And now, because of where I am in this job, I have some time to focus my thoughts and ideas on other things that I am passionate about.  There is room for creativity that may make way for an even brighter future.  Who knows?  Even this blog is due to a friend’s idea.  I didn’t even think of it!

But it certainly didn’t come over night.  I was at Sylvan for more than  a year when I thought I might be there for 2 months.  I was studying to begin a career as an Actuary.  I had a job lined up with the state that I didn’t get a call for until after I had another job.

You may be stuck for a while.  There may be false glimpses of hope that pop up along the way that only leave you more frustrated and disappointed than before.  The only thing I can tell you is persevere.  And believe that it isn’t forever.

Nothing is forever except eternity, and we’ve already discussed that.

Where Does Your Hope Lie?

A great man used to tell us

“Life’s hard.  Then, you die.”

Tough words to live by, right?  How many people want to believe that?  Isn’t is just cynical and depressing?

But it’s true.  I have proof.

“Life’s hard…”


What is the American Dream?

Yes, we have much opportunity here.  We are able to accomplish whatever we choose to accomplish.  It really is amazing, and we really do live in an incredible country.  Whatever you want to do, your opportunity to do so is available.

But.  I would say that the majority of Americans don’t chase their dreams and that the American Dream has become diluted to I can work and make all this money.

Let’s label the former mentioned American Dream as Babs and the latter as Buster.

If we are chasing Babs, we are working constantly.  We are excited to work.  But there is always something mixed in with that work that we don’t want to do.  So… work isn’t always fun.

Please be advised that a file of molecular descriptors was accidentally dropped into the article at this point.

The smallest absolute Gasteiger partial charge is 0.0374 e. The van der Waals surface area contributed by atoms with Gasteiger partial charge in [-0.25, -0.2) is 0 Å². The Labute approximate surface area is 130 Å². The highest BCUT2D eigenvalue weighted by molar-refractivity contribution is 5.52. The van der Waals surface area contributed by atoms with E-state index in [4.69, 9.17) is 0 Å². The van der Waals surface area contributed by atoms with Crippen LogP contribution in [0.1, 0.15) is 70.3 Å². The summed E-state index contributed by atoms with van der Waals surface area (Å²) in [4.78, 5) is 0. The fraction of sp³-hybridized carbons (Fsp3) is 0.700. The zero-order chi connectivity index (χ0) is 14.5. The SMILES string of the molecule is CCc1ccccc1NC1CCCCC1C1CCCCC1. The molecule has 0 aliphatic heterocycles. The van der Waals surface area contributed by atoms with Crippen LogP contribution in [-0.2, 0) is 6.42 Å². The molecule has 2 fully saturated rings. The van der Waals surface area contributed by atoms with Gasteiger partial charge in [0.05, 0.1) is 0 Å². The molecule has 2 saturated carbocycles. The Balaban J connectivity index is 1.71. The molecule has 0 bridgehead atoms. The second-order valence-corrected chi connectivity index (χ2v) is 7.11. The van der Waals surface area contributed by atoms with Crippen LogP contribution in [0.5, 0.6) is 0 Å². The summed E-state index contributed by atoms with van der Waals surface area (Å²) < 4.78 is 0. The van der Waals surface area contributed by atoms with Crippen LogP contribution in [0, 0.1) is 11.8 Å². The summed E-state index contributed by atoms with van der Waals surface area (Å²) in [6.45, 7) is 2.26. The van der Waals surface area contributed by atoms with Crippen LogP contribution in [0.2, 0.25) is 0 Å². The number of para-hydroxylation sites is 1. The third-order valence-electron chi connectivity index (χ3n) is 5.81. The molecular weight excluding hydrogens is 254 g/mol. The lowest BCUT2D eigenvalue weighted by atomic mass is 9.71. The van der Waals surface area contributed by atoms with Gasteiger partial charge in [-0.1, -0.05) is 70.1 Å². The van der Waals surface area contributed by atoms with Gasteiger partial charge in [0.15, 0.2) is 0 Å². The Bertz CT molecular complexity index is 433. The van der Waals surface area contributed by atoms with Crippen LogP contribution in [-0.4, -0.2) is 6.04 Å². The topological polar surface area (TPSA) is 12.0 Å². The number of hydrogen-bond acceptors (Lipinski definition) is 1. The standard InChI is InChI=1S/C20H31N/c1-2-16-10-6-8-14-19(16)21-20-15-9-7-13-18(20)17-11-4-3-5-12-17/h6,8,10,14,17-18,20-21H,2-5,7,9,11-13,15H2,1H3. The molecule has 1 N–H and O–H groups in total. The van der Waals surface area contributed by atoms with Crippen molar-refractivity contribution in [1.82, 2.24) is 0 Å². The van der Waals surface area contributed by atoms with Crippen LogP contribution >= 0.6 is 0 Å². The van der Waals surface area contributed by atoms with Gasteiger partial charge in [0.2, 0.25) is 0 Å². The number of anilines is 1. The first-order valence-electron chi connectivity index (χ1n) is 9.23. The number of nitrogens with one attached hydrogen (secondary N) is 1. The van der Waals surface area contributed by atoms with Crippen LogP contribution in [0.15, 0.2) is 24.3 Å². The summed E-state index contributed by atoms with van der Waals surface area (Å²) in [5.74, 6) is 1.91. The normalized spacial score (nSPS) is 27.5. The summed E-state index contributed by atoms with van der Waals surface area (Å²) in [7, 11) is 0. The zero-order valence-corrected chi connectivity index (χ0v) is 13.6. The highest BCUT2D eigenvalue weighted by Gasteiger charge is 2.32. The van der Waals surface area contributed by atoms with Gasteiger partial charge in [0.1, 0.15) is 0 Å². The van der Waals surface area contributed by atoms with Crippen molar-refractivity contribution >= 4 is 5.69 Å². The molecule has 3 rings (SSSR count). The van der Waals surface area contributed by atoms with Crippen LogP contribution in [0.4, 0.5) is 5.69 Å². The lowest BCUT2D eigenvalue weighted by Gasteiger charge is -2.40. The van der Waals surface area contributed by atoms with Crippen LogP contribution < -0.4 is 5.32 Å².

Then, there’s the fact that the beginning stages of chasing Babs results in little to no income, has to be done during our spare time that doesn’t really exist, and carries an enormously high risk of failure with it.

It’s pretty much a hobby that we’re good at that we want to make a living doing.  The percentages are against us.

There are so many reasons to give up.  Always an excuse to quit.

If we are chasing Buster, we have a job that pays us enough to do many of the things we want to do.  We have happy wives (or husbands).  We have awesome kids.  We have pets.  We have nice stuff.  We have a house.  We have things.  And things are fun to have.

But.  There’s that job…. the one that gets on your nerves on a monthly, weekly, daily basis, the one that causes you to go to sleep on your anger, the one that is to blame for your hypertension and risk of heart disease.

We feel like we can’t complain because it’s such a good job and it pays so well.  We’d be foolish to leave it.

Do either of these sound familiar?


  1. Remember to stay in shape.

  2. Take out the trash.

  3. Remember dental hygiene.

  4. There is always dirty laundry.

  5. There are always dirty dishes.

  6. The dishwasher is broken.

  7. Your 1-year-old is hungry.

  8. The grass needs cutting.

  9. Feed the cat.

  10. Feed the dog.

  11. Love on your spouse.

  12. Make money money make money money money.

  13. Pay the bills.

  14. The refrigerator is leaking.

  15. Get 8 hours of sleep (yea right).

  16. Get the box spring from your sister that she’s been trying to give you for a year.

  17. Remove kitchen sink.

  18. Install new kitchen sink.

  19. Build up cabinets for new counter tops.

  20. Next free weekend, visit family.

  21. The next free weekend is in 2 months…

You may have multiple kids in school. Make sure they stay healthy, fed, up to date with homework, etc.  Make sure to attend as many sporting, gymnastic, dancing events as possible.

Also, don’t forget to remain informed in the upcoming election.  Everything you read or hear is manipulated half truth so the only source you really have is…. well… nothing.  So rack your brain trying to figure out what you can even do.

Ummm…. what else do I have to do today?  I know I’m forgetting something.  I’ll remember when I leave the place I was supposed to remember it at.

And, of course, MONEY.

Ever heard one of these?

“You don’t have a retirement plan?”

“You really NEED life insurance.”

“You’ve gotta build your credit.”

“Why haven’t you consolidated your loans?”

“You need to buy a house now while the market is doing so well.  Now is the best time to buy.”

“The market is going to crash this year.”

“The market is going to crash next year.”

“Interest rates are at an all-time low.  You need to get on it now.”

“Renting is a waste of money.  You need to buy.”